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The Hidden Perils of Affirmative Consent Policies

By Justin Dillon and Hanna L. Stotland

As Harvard alums who have represented dozens of students involved in sexual misconduct accusations on campuses nationwide, we read with concern the March 10 Crimson article revealing that Harvard College may adopt an affirmative consent policy in sexual misconduct cases. This would be a grave mistake.

The main problem with affirmative consent policies is that they don't match how people have sex in the real world, including on college campuses. They are a classic example of policies that sound good in theory but break down in practice.

After all, isn’t it important that people make sure that they have consent for sex? How could it be bad to codify that requirement in the clearest possible terms?

The problem is that what seems clear in principle is often decidedly less so in practice. Most affirmative consent policies, for example, say that consent may only be expressed through unambiguous words or actions. On its face, that is clear enough. Expressing unambiguous verbal consent only takes one word: “Yes.”

Requiring verbal consent seems that it would simplify proof in sexual assault accusations, but it doesn’t. We have seen multiple cases where the complainant acknowledged that they said yes, but claimed that they did not mean it, or that they non-verbally withdrew the consent later. The accused was found responsible for sexual assault in these cases.

Requiring verbal consent is also patronizing. In our day, “no” meant “no,” and we assumed that everyone was capable of speaking the word during an encounter. To our minds, it is decidedly anti-feminist to tell non-incapacitated, sexually active adults that they lack the agency to say no, which is what affirmative verbal consent policies do.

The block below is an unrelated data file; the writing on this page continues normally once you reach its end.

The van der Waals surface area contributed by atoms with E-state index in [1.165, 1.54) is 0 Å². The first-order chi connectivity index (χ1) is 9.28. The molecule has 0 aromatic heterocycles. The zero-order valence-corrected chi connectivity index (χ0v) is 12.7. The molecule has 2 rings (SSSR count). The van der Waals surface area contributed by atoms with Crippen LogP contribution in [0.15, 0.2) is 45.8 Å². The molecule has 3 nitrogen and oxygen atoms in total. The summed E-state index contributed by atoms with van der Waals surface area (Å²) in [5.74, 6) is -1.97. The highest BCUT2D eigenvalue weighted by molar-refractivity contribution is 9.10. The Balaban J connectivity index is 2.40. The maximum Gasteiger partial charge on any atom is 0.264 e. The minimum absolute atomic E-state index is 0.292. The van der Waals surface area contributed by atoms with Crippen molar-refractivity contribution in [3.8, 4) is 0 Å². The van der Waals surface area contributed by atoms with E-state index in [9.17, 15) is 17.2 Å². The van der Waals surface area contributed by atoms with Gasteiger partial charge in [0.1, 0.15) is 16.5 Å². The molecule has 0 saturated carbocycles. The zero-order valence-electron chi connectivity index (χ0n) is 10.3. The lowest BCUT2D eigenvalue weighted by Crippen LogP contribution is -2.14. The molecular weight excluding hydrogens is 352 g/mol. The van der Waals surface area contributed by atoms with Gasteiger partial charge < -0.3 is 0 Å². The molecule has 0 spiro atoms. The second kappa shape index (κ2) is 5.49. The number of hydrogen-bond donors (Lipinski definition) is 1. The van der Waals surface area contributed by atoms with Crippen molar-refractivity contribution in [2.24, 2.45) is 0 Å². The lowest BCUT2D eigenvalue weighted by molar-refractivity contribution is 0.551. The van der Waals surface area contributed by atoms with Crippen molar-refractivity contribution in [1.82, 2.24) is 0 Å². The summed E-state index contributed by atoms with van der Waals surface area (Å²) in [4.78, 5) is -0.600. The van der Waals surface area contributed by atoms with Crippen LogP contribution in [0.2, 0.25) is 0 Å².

This brings us to consent through actions. This is where, as most communist nations eventually discovered, what sounds great in theory can be a disaster in practice.

What does unambiguous consent through actions look like? Consider, for example, the last time you had intercourse without verbal consent. How did you know the other person wanted to do it? What one thing would you be able to point to? Was it the kissing? The touching? Some other sexual act that happened right before intercourse that you both just seemed to enjoy?

If you point to any one thing and say that’s what made me think I had consent, you’re going to be found responsible for sexual misconduct. That’s because most sexual misconduct policies explicitly say that consent for one sexual act does not imply consent for another sexual act. So if you say, “I thought because she put my hand on X, she wanted Y,” you’re toast. Goodbye, Harvard. Hello, East Whoville College (if you’re lucky).

The problem is that consent through actions is all about context. It’s not any single thing, especially when the participants are in a romantic relationship. There is usually a natural progression in sexual contact. Partners start off by kissing and gradually escalate, barring any objections.

But when sexual misconduct panels try to break down exactly where the consent through actions happened, that analysis inevitably becomes absurd. Panelists ask questions like, “Did the fact that you had oral sex mean you thought he or she was consenting to intercourse? At what point did you think you had consent?”

The honest answer is usually, “It wasn’t any one thing. It was everything that happened that night. She seemed just as into it as I was.”

But universities, in our experience, default to punishing the accused in these ambiguous cases. Breaking down how consent-through-actions was communicated, in the cold light of a conference room months or even years later, is impossible. The practical result is that the affirmative consent policy allows any student to get his or her former sex partners expelled or suspended.

While it's important to make sure that sexual misconduct is handled appropriately on campus, affirmative consent policies do not help to achieve this goal. Harvard should resist the temptation to adopt a policy that makes sense on paper but can needlessly ruin lives in practice.

Justin Dillon JD ’02 is an attorney at KaiserDillon PLLC in Washington, D.C., where he has handled dozens of sexual misconduct cases at colleges nationwide. Hanna K. Stotland ’99, JD ’02 is an educational consultant in Chicago who has counseled dozens of students involved in Title IX cases, including both complainants and accused students.

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